“Oh, my love,” Maggie impulsively gushed, “you’ll never guess! We are going to become grandparents.”
Eli’s mouth dropped open. “Grandparents? How?”
She laughed. “How does one usually become a grandparent? In this case, it is our Lydia. Eli, she’s expecting!”
Eli craned his neck to see Lydia. Eyes also tear-stained, she nodded at him in confirmation. Then she blew her nose again.
“So you’re both crying,” Eli began. “And you’re crying because…?”
“Well, it's simple, Eli. We’re crying because we’re happy.”
This confused him further. “But a few months ago, told me you weren’t ready to be a grandmother.”
“I know!” Maggie could not stop grinning. “I was wrong.”
Eli did not know what to do with the news. If Maggie was going to be a grandmother, then… “But I…” he stammered, “I don’t think I’m ready to be a grandfather.”
Maggie laughed loudly. “Elijah! Neither you nor I have a choice in the matter.”
And there you have it. Life can and does thrust on us that for which we are not yet prepared. In Maggie’s case, she made an easy pivot. She loves babies. She loves her daughter. And so she will embrace the change.
But we shouldn't be surprised. Maggie has needed to negotiate many changes in her life. She was disowned by her family after she married John Blaine, she watched her first husband and child die from disease, and she learned how to make her own way in the world. Her mettle was tested when the pastor of her church sinned and was put on trial. She dealt with chaos and fear when war came to Gettysburg. She helped those injured in a riot, And she addressed angry town folk after Blaineton’s Great Fire of 1864. In the new book, Maggie is running for Town Council and becoming a grandmother. And yet, somehow, I think she’s got this.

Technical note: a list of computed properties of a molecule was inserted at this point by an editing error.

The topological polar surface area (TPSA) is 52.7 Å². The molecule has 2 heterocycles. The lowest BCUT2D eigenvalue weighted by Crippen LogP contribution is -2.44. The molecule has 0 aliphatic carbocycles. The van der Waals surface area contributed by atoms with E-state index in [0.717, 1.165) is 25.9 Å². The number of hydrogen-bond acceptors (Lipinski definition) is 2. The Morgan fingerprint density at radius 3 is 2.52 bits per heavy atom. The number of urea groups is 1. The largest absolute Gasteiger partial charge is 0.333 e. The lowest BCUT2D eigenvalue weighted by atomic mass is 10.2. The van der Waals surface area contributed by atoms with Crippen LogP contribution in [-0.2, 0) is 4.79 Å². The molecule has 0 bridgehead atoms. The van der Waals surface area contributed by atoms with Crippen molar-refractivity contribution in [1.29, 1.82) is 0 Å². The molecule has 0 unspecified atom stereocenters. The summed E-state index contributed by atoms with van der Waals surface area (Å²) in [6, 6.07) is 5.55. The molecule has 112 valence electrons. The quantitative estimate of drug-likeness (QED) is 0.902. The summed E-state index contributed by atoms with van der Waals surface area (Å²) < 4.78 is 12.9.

The more I write, the more Maggie teaches me how a woman of faith walks through life. Sometimes she even dances, runs, or crawls through it. But she has faith, friends, and family, and thus never does it alone. I hope this is the same for me and for you. And that we know it, as well.
Stay safe and well, friends,
Janet R. Stafford
I know. It's hard to believe, but this beautiful, sweet creature is actually kind of disgusting.
The photo above is my dog, Vida. Some of you may recall that I adopted her in late September, about 5 months after I had lost my mini Aussie shepherd Tippy to bone cancer.
Before becoming my companion, Vida had been in three shelters. Previous to that she had been a stray. No one knows what she was before that. All I know is that she is remarkably sweet, loving, and good doggie. And yet, she’s also disgusting.
As difficult as social distancing has been for me, it is more so for Vida. That's because dogs are not known for keeping their distance, something which annoys the heck out of Dan’s cat, Pantera. Vida will come right up to him and stick her nose on him – usually on his butt. This is not part of the Cat Code of Etiquette, which Vida has never read because, well, she can't read. Under normal circumstances, Pantera would hiss and back off. But things have changed for all species lately.
A while ago, I stopped by Dan's house, with Vida in tow, to drop something at off. Dan and I stood at a safe distance from each another. Under normal circumstances, if you love someone, you hug and kiss the other person. But now things have taken an abrupt 180-degree turn. If you love someone you CANNOT hug and kiss the other person. Does that now mean we should embrace and smooch our enemies? The mind boggles.
Anyway, dogs don’t know from social distancing. All Vida knew is that she hadn't seen Pantera in a long time. So she did what dogs do best: she ran right up to him and stuck her nose on his butt to get a good whiff and assure herself that this black kitty was indeed her good buddy, Pan.
Amazingly, Pantera did not hiss, swipe a paw at Vida, or walk away. He merely put up with the abuse, although his facial expression and body posture clearly were screaming, “Dogs are so disgusting! But I’ll submit because it’s been a long time and I kind of miss this dopey creature.”